I’m a bit late posting this Highlight & Gloss feature from WUPP’s October edition. And because it’s Monday and I don’t feel like doing much, I am going to put off posting about the killer trip I just had on Koh Rong Samloem Island with my buds.
Read on if it strikes your fancy!
Changing your hair color drastically is like entering a new relationship: you’re not quite sure how it will turn out, you fashion your life (or parts of it) around the adjustment, it requires time, money, and patience, and it’s an action that once you take can’t be revoked. Sure, if you don’t like the new hue you can always have it colored over- but you’ve already touched your hair with a dye that will ultimately change the color of that strand until it entirely grows out.
When I decided to change my raven hair to a silvery platinum blonde in October of 2013, it was a massive transformation and one that requires preservation and maintenance.
Now that hair color is becoming one of the biggest ways for both women and men in Phnom Penh to express themselves, learning what works for each individual becomes more important. I’ve seen girls try to go blonde and it turns out an orangey mess or some that don’t consider that upkeep and continual attention is necessary. If you’ve decided you want to go for a big change and color your natural locks striking ruby red, bombshell blonde, or ebony black- ensure that you’ve thought through the process, how it will look (consider your skin tone, makeup, and wardrobe), whether you’re willing to visit the salon every month for touch ups, and if you have a qualified and proper colorist who can give you the results you want.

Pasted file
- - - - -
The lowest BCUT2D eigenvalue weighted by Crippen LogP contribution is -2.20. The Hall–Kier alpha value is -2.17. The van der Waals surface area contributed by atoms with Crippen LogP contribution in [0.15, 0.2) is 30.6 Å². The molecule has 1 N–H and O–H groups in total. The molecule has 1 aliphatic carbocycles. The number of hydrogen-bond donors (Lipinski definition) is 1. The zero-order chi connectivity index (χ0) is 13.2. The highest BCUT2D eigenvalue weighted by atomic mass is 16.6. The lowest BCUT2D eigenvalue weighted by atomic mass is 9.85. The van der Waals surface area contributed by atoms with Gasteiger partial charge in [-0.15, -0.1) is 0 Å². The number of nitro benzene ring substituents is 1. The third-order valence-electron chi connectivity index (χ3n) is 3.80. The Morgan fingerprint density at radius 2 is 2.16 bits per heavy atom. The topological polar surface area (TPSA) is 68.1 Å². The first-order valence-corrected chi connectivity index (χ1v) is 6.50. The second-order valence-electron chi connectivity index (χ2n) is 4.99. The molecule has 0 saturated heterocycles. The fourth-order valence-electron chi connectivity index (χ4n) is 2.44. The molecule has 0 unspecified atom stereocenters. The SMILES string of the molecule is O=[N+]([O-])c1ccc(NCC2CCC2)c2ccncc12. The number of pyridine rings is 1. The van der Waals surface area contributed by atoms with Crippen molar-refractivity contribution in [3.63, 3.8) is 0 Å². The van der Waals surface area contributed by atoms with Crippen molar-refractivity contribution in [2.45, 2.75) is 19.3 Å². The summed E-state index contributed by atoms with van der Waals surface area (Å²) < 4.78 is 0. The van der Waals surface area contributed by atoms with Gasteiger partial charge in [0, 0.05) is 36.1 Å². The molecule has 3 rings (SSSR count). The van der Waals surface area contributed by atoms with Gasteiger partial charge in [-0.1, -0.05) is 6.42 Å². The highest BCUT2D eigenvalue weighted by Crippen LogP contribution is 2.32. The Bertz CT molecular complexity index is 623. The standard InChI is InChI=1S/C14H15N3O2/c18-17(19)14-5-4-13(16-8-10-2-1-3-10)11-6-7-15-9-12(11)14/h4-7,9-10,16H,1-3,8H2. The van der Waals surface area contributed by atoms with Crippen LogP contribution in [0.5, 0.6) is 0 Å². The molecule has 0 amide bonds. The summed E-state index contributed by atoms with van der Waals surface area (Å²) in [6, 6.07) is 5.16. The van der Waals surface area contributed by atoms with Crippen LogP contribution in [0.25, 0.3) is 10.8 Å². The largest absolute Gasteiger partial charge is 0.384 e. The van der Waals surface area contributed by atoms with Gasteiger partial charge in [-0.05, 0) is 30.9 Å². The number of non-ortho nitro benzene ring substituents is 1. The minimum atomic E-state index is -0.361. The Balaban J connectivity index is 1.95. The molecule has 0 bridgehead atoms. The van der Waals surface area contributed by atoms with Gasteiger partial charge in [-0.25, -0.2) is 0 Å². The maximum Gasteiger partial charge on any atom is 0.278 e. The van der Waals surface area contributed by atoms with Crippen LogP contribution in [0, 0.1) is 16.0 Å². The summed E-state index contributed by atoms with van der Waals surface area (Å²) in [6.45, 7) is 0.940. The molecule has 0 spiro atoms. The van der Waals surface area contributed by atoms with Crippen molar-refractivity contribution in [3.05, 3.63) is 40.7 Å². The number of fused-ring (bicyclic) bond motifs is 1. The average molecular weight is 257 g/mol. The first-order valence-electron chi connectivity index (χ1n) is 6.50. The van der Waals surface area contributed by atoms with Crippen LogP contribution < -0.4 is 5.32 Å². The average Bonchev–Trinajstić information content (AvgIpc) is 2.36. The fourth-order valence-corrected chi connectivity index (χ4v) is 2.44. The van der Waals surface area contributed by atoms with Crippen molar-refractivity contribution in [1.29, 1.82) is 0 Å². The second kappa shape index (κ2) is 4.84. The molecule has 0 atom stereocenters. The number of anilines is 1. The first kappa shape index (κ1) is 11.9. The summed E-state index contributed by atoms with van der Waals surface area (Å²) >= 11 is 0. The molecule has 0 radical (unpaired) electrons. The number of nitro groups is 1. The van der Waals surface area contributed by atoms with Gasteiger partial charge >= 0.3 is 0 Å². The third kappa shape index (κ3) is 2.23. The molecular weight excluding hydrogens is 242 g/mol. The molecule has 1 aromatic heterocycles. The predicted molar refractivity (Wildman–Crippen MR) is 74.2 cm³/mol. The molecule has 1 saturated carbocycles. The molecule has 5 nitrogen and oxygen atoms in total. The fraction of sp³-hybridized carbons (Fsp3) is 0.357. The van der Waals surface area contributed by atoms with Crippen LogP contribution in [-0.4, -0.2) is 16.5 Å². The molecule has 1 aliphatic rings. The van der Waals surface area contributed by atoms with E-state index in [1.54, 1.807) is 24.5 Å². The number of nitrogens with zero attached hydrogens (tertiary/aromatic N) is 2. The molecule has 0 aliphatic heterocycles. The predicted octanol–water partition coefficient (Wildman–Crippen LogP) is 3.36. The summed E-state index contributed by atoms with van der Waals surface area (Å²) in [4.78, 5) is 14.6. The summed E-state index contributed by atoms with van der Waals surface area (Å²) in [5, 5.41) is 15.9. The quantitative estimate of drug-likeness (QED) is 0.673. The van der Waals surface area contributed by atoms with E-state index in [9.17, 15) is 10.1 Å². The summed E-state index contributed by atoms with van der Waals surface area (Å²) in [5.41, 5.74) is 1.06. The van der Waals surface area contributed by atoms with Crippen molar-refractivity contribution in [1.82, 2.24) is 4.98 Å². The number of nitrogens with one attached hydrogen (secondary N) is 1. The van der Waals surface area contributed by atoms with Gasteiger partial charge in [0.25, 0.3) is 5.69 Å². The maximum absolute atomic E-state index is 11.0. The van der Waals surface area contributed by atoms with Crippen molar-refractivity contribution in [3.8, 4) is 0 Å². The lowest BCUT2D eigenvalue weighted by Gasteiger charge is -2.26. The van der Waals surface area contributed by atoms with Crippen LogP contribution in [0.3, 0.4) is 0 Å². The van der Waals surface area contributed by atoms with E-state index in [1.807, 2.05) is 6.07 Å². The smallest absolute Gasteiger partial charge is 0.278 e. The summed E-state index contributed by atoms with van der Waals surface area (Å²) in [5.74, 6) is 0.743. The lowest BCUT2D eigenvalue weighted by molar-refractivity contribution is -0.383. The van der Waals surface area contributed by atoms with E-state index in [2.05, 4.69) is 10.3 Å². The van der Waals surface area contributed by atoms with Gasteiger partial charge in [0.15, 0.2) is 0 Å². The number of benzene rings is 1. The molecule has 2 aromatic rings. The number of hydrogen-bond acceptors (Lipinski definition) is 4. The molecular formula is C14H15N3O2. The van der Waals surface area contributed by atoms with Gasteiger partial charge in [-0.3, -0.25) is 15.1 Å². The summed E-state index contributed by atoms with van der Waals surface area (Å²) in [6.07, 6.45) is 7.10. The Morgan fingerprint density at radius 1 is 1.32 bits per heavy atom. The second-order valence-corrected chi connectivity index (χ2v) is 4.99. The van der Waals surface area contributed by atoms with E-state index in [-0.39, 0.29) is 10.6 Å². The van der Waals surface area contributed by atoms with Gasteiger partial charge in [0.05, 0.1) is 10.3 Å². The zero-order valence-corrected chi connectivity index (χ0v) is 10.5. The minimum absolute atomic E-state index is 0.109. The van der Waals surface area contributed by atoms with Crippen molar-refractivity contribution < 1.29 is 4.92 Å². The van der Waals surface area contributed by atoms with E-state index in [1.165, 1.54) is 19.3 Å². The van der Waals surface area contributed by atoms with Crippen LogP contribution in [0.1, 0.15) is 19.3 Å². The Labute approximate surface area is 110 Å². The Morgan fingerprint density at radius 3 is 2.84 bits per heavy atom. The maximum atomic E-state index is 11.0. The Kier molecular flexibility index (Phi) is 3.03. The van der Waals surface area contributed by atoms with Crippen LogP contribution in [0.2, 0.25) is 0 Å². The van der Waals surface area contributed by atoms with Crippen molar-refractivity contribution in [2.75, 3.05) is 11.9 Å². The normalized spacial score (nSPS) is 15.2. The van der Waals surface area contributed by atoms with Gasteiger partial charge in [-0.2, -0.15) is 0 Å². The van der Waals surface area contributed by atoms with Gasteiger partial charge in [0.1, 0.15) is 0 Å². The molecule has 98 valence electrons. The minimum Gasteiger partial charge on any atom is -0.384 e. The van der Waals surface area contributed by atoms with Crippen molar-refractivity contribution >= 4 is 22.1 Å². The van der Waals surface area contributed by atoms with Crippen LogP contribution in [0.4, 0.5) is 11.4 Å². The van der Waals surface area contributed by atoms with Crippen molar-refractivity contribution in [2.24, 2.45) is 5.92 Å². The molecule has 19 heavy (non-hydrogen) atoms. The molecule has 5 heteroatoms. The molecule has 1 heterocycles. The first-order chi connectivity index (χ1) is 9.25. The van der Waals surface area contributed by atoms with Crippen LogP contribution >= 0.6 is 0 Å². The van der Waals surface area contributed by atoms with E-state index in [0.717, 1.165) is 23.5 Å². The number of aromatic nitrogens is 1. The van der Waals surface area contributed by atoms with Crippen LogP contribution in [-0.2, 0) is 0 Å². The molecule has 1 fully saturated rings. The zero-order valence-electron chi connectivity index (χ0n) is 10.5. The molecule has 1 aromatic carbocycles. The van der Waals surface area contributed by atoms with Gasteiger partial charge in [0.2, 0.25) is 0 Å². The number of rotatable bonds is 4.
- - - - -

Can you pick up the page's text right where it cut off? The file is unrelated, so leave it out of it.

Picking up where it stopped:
I know a thing or two about the world of dyes, toners, glosses, and rinses. That’s not to say my tresses are in tip-top condition, but it’s important to know the tricks to keeping your hair as healthy as possible before stepping into the salon for a drastic makeover.
- Use a shampoo and conditioner made specifically for color treated hair. Any other treatment will strip the dye and it will likely fade to something you didn’t want or expect. Invest in hair care that will lengthen the life of your color while cleansing properly.
- Don’t wash every day. The oil that your scalp naturally secretes is important for your hair follicles, the overall health of your coif, and strengthens the overall bond of the hair. If you’re prone to an oily scalp, utilize dry shampoo as it will soak up excess oil without stripping your scalp of it.
- Use a UV protective spray. Yes, even your hair needs protection. The sun’s biting rays can change the color and dry the strands out- so spritz away before heading out the door especially if you’re spending lengthy amounts of time under the sun.
- Utilize a color extending shampoo. For blondes, purple or silver shampoo will tone out canary or brassy yellow until your next appointment. For auburns or brunettes a specific shampoo or gloss for your color will keep it looking fresh and radiant.
- Deep condition and/or mask at least once a week. Whether you’ve stripped the color of your hair entirely or added heaps of chemicals to color, your mane is going to want some tender loving care. Use a deep conditioning treatment to fend off breakage. If you’re short on treatments, unrefined coconut oil will do in a pinch. It’s a fantastic natural way to add moisture to your scalp and hair and you’ll smell perfectly tropical. Simply douse your entire head with the oil (Argan works great also), throw it up in a bun, put on a shower cap if you want to protect your clothing and furniture, and leave on for as long as you want before shampooing.
- Be careful with the hot stuff. As in curling irons, straighteners, crimpers, or anything that is hot and touches your hair. Since you’ve altered the natural state of your hair already it’s going to need extra care so use a heat styling protection spray before using heated tools and work with a low level of heat.
- That old tee shirt you were thinking of tossing out? Keep it and use it instead of a towel. The soft cotton keeps the natural moisture in your hair and the friction of a rough towel can cause breakage and dryness.